I have read here and here, that instead of using pepper, it is better to encrypt hashed/salted passwords before storing in the database. Especially with Java, as there's no library for salt/pepper, but just for salt hashing, and I'm not going to implement my own crypto in any way. Have questions about it:

  1. Is it true? Will it add security, if db server is on another physical computer, and encryption keys are stored on the app server's fs?
  2. If so, is it ok to use RSA for hash encryption?
  3. To check password in this case, is it better to read encrypted password from the DB, decrypt it, and then compare it to the hashed/salted one entered by user, or encrypt entered hashed/salted password and then compare with the encrypted value in the database? In this case, will it be the same as using another hash, as encrypted hash is never decrypted?

A code sample that I use to get hash now:

KeySpec ks = new PBEKeySpec(password, salt, 10, 512);
SecretKeyFactory kf = SecretKeyFactory.getInstance("PBKDF2WithHmacSHA512");
SecretKey sk = kf.generateSecret(ks);

byte[] hash = sk.getEncoded();

A code I am going to add:

Cipher cipher=Cipher.getInstance("RSA");
cipher.init(Cipher.ENCRYPT_MODE, privateKey);
byte [] encryptedHash=cipher.doFinal(hash);
  1. Encrypting a hashed password is not better than adding pepper, despite what you read in your cited answer. It is functionally equivalent, but more computationally intensive (wasteful) and it increases the chances to introduce bugs.

  2. You do not need a special library to add pepper. Since you have a library that handles salt, you just have to replace the code hashPassword(thePassword, theSalt) by hashPassword(thePassword, the128bitRandomPepper + theSalt). With + being the string concatenation operator in Java.

  3. RSA is an asymmetric encryption algorithm. This is not at all suited in this context. Just do not encrypt. But if you really need to, use AES-GCM (for those wondering why GCM: it's mainly to force the OP to correctly handle the IV). Then post your full scheme here to have it reviewed, because you might still do mistakes.

  4. Just do not encrypt, instead use your library as described in point 1.

To answer the claims made in the two links you cite:

  • From stackoverflow and from security.SE: One can rotate the encryption keys. However, once the database is breached, that is useless: either the encryption is good, and changing the passwords or rotating the key is useless; or the encryption is weak and the passwords need to be changed.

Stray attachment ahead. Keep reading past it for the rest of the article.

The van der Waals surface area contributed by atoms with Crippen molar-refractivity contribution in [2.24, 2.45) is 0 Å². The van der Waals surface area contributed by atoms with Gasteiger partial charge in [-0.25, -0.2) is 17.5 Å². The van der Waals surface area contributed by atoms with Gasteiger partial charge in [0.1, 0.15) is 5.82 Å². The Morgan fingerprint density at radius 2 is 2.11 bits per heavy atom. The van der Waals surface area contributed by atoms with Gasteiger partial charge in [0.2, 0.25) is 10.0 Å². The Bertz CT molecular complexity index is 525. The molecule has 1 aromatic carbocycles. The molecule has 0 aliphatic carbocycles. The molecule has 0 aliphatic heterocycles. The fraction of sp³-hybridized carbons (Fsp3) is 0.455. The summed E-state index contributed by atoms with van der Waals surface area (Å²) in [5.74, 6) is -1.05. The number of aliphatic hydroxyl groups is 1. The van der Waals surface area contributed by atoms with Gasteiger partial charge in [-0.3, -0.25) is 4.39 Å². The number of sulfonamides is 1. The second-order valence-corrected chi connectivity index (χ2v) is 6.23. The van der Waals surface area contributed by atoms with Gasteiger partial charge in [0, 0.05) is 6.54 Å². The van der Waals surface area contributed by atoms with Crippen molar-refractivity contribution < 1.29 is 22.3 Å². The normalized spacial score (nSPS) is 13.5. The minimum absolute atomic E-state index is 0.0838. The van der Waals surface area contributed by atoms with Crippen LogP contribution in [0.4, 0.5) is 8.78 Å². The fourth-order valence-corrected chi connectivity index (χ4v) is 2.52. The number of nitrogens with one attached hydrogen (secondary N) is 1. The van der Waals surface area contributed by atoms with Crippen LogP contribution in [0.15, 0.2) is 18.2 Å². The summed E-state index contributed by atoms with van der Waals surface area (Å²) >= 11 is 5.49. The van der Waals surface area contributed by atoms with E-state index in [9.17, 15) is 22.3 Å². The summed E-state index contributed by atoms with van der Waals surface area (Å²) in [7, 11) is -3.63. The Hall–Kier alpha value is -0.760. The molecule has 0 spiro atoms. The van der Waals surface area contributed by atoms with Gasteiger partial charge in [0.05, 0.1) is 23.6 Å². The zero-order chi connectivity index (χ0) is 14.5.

• From stackoverflow: Encryption is more secure than hashing. That's wrong.
  • From stackoverflow "since he knows the salt and the output, he can brute force the pepper" The same applies with encryption. This is not an issue with a pepper handled as a key.
  • 1)I read here, and it looks reasonable, that adding pepper like this will significantly reduce security as it reduces salt’s randomness – BbIKTOP Aug 11 '20 at 13:11
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    That's just plain stupid. How does it reduce the salt's randomness? Please provide a citation, that should be an interesting read. – A. Hersean Aug 11 '20 at 13:12
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    You can technically encrypt a hash, and I wrote how to do it better than what you suggested. I would not recommend it however. In cryptography, when choosing among two functionally equivalent schemes, you should always favor the simpler. Apply the KISS programming principle: "keep it simple stupid". – A. Hersean Aug 11 '20 at 13:18
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    "Mostly because you apparently", - could you please explain it not discussing my personal abilities, but in relation to the described use case? – BbIKTOP Aug 11 '20 at 13:23
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    I'm sorry if I hurt you you with my comment. I still advise caution. RSA should not be used here, for far too many reasons that would distract from the main point of my answer, and I will not detail it further here. If you want more information on this specific topic, please submit a second question. – A. Hersean Aug 11 '20 at 13:30

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